The Short Magazine Lee Enfield. A shared history.

Irish history can be a controversial area. Its study can be fraught with difficulty, primarily because of the diametrically opposed views of some observers. The 100th anniversary of the outbreak of the First World War is sure to provide ample opportunity for historians of all hues to examine Ireland’s role in that conflict.

However there is no doubt that one piece of military hardware united all of the participants in the early 20th Century conflicts that affected our country. Pro-Home Rulers, Anti-Home Rulers, the British Army, Republicans and Free Staters all used this iconic piece of kit.

Introducing the Short Magazine Lee Enfield or S.M.L.E.:


This .303 inch calibre rifle was named after James Paris Lee, who designed the innovative bolt mechanism, and Enfield after the location of the manufacturing works in which it was made. It served the British Army from 1907 all the way through the Second World War and into the 1960s.  3.8 million S.M.L.E. rifles were produced in the UK during the First World War alone. Fitted with its 16 inch blade bayonet, and 9 lbs of weight behind it, it must have been a fearsome weapon to have been “at the wrong end of”.


The bayonet was manufactured by Wilkinson, better known today as manufacturers of razor blades.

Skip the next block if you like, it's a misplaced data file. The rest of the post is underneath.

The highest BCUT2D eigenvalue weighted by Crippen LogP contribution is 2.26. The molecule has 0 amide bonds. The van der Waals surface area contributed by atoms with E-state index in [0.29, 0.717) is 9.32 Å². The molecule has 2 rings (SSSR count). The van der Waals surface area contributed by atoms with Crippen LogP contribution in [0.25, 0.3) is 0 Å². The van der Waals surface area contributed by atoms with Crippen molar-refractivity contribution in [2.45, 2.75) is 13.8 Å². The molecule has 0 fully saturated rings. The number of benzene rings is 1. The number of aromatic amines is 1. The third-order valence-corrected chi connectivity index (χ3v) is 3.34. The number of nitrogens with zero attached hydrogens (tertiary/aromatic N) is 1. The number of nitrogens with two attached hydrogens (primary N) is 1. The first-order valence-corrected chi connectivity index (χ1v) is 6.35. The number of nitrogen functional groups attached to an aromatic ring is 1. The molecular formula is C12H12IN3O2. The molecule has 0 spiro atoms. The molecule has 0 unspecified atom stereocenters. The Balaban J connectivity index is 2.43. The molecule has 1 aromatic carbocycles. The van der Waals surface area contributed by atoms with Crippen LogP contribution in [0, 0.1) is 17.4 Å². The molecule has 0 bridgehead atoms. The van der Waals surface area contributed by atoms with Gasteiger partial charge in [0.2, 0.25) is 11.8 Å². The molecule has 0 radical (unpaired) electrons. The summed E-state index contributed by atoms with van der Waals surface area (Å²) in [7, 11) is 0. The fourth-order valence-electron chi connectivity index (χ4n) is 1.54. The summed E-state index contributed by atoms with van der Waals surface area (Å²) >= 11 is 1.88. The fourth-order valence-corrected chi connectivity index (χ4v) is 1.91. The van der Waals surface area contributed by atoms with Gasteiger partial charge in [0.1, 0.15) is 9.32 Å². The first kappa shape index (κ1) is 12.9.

The Lee Enfield was used by the Irish Volunteers during the 1916 Rising. These examples would have been captured from the British Army – although there are reports from the time that certain sympathetic Irishmen in British Army uniform were prepared to “mislay” their weapons for a price!

In November 1914 they could be purchased as a Christmas present for the Volunteer in your life.  Just pop down to 17 Ormond Quay with  £5/5!


Courtesy of the National Library of Ireland

Here’s a page from the Irish Volunteer newspaper of November 1915, complete with parts named “As Gaeilge”

Courtesy of the Curragh Museum

Courtesy of the Curragh Museum

The War of Independence would see IRA Active Service units use them against the British Army, the Black and Tans and later during the Civil War against the Irish Free State Army.

Here’s an example of the Lee being used by the Free State Army and British Army in the same photo! This image was taken during the handover of Beggars Bush Barracks by the British Army to the Free State on 2nd February 1922. British army to the left and right, Free State soldier at centre:


South Dublin Libraries Local Studies

The Lee Enfield was used by the ambush party at Beal na Bláth in the attack that tragically ended the life of Michael Collins. It continued to be made in India right up to the 1980s and this version used the original .303 inch, with some modified and re-barrelled to take current NATO standard 7.62mm ammunition. It was a favourite weapon of Afghan rebels fighting the Russians in the 1980s as it was more accurate than the Kalashnikov.

Its lives on today in the United States and Canada as a big game rifle. Original examples are modified by removing the woodwork at the front to reveal the barrel within. This (apparently) gives it a “sportier” look.

The Short Magazine Lee Enfield. It hasn’t gone away you know!


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